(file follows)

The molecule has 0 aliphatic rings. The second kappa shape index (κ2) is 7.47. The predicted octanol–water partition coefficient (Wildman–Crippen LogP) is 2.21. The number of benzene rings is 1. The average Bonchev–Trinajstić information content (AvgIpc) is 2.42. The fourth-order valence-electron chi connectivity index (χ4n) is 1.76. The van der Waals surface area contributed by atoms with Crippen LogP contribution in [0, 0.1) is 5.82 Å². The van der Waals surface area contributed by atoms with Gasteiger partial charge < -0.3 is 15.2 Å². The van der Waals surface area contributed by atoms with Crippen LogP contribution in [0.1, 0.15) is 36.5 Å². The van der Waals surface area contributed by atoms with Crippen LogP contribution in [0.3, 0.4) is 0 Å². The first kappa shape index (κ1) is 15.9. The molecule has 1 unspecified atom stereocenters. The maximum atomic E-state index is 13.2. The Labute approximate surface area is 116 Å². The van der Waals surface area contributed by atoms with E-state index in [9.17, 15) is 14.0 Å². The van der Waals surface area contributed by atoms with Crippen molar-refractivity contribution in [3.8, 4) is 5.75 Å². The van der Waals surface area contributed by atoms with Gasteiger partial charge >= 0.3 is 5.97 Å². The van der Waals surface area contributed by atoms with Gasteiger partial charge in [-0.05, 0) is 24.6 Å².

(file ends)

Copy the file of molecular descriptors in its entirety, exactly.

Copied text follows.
The molecule has 0 aliphatic rings. The second kappa shape index (κ2) is 7.47. The predicted octanol–water partition coefficient (Wildman–Crippen LogP) is 2.21. The number of benzene rings is 1. The average Bonchev–Trinajstić information content (AvgIpc) is 2.42. The fourth-order valence-electron chi connectivity index (χ4n) is 1.76. The van der Waals surface area contributed by atoms with Crippen LogP contribution in [0, 0.1) is 5.82 Å². The van der Waals surface area contributed by atoms with Gasteiger partial charge < -0.3 is 15.2 Å². The van der Waals surface area contributed by atoms with Crippen LogP contribution in [0.1, 0.15) is 36.5 Å². The van der Waals surface area contributed by atoms with Crippen LogP contribution in [0.3, 0.4) is 0 Å². The first kappa shape index (κ1) is 15.9. The molecule has 1 unspecified atom stereocenters. The maximum atomic E-state index is 13.2. The Labute approximate surface area is 116 Å². The van der Waals surface area contributed by atoms with E-state index in [9.17, 15) is 14.0 Å². The van der Waals surface area contributed by atoms with Crippen molar-refractivity contribution in [3.8, 4) is 5.75 Å². The van der Waals surface area contributed by atoms with Gasteiger partial charge >= 0.3 is 5.97 Å². The van der Waals surface area contributed by atoms with Gasteiger partial charge in [-0.05, 0) is 24.6 Å².